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Cystal
14d

I am comfortable in using the MERN stack, and i want to make some money out of it like freelancing and stuff. Is mern good for that use case? Or do i have to learn something like django / .net core? Because people here always say that mern sucks and its very slow.. pls help!!

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    You could use PHP if you wanted and it would be fine.

    I would not choose to do that, but this is personal opinion.

    I'd worry more about clean code, things like scalability, and design / architecture skills before I worry about the stack. Especially if working alone with 100% accountability.
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    @craig939393 Got it. But what about the speed? is that not gonna be an issue if I am working for someone else? And I can't learn PHP, my only options are Node/Java/.Net/Django as backend.

    But I don't know any besides Nodejs as of now.
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    @Cystal I don't recommend PHP, just making a point that it is not the most important aspect.

    Speed depends on what you are making. In my experience it is rare for speed to be an issue unless you're on a complex problem. 95% of problems are not that complex on my experience.

    Node is single threaded with an event loop. That single threaded nature in my opinion makes it easier to develop, albeit with less control over concurrent solutions. Again I don't see being a big deal for 99% of cases.

    My advice is do what you want. Any language you mentioned is fine, they're just tools. If you want to use a different tool go for it, otherwise node is fine.

    I don't believe you can know what tools you like until you are strong in both and understand pros and cons. Then it's up to preference.
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    why is php not something you can learn? no jobs available for it in your area?
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    @AleCx04 No its not that, and i am not searching for jobs right now, its just that I am not comfortable with PHP, in other words I just don't like it TBH.
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    @craig939393 Thanks, then i think i'll be working with the mern stack. :)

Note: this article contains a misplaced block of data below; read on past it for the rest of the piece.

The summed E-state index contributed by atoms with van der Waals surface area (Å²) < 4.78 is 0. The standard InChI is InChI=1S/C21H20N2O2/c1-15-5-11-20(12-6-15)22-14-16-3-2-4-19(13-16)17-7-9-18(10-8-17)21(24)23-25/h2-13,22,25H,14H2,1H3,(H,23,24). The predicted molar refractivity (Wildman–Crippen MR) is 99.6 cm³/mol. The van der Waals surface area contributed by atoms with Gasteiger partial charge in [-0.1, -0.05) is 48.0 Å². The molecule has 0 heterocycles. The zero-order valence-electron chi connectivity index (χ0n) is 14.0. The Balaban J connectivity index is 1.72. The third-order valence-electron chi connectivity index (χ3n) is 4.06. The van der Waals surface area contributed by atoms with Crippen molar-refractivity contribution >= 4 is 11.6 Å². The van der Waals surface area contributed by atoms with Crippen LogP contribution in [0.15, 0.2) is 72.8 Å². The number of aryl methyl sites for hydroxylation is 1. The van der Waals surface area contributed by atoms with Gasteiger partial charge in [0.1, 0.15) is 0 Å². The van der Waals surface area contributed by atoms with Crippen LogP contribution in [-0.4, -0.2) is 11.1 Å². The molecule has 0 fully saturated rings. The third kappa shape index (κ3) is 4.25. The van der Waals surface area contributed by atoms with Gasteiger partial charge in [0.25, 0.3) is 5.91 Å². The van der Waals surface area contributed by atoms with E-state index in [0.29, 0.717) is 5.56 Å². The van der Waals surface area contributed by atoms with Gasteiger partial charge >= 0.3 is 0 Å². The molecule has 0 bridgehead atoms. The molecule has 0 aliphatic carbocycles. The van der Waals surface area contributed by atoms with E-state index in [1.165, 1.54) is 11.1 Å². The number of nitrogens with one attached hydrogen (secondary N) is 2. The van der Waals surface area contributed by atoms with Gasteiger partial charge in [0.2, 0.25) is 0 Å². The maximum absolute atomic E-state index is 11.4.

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    @Cystal I can think of 1 case where PHP might get you a client where Node might not: if your customer segment uses shared hosts and want a solution that is compatible with PHP/Apache and a static deploy. It's common at the lower-end of the market
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    @webketje in my opinion customers don't care how it works as long as it does.
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    My view: the demand for React is in extremely high. I find that demand for Node and MongoDB are surprisingly low by comparison, relative to how popular they are among devs.

    I used to be a C# developer but the past few years I've switched to Node. And I do a lot of frontend to, mostly plain JS now but I've been into Angular, only dabbled into React.

    The job offers I get are like 50% C# (even though I haven't worked with it for years. It's one of the languages like Java that has a hold of the corporate market), 30% React (even though I've not even listed it as something I've used), 20% Fullstack where maybe Node, maybe not.

    PS: be aware though these are just our own narrow world views, this might differ vastly from city to city.
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    @Cystal I can understand that, I myself don't like some platforms and would not consider working on them. But was legitimately wondering why PHP was not an option. Shit is my bread and butter and I for one love everything about PHP
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    @craig939393 in my experience, that is not how it works. It depends on ease of use/ update, budget, developer market, and technical affinity of the customer. Actually I am working on a (side) job currently that requires shared host compat.
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    @webketje but is that from the point of view of a beginner trying to freelance and probably do every day websites, or an experienced developer aiming to do work for a company with an existing technical department and knowledge?
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    @craig939393 I am at the latter since 2015 , but I don't shun the former.
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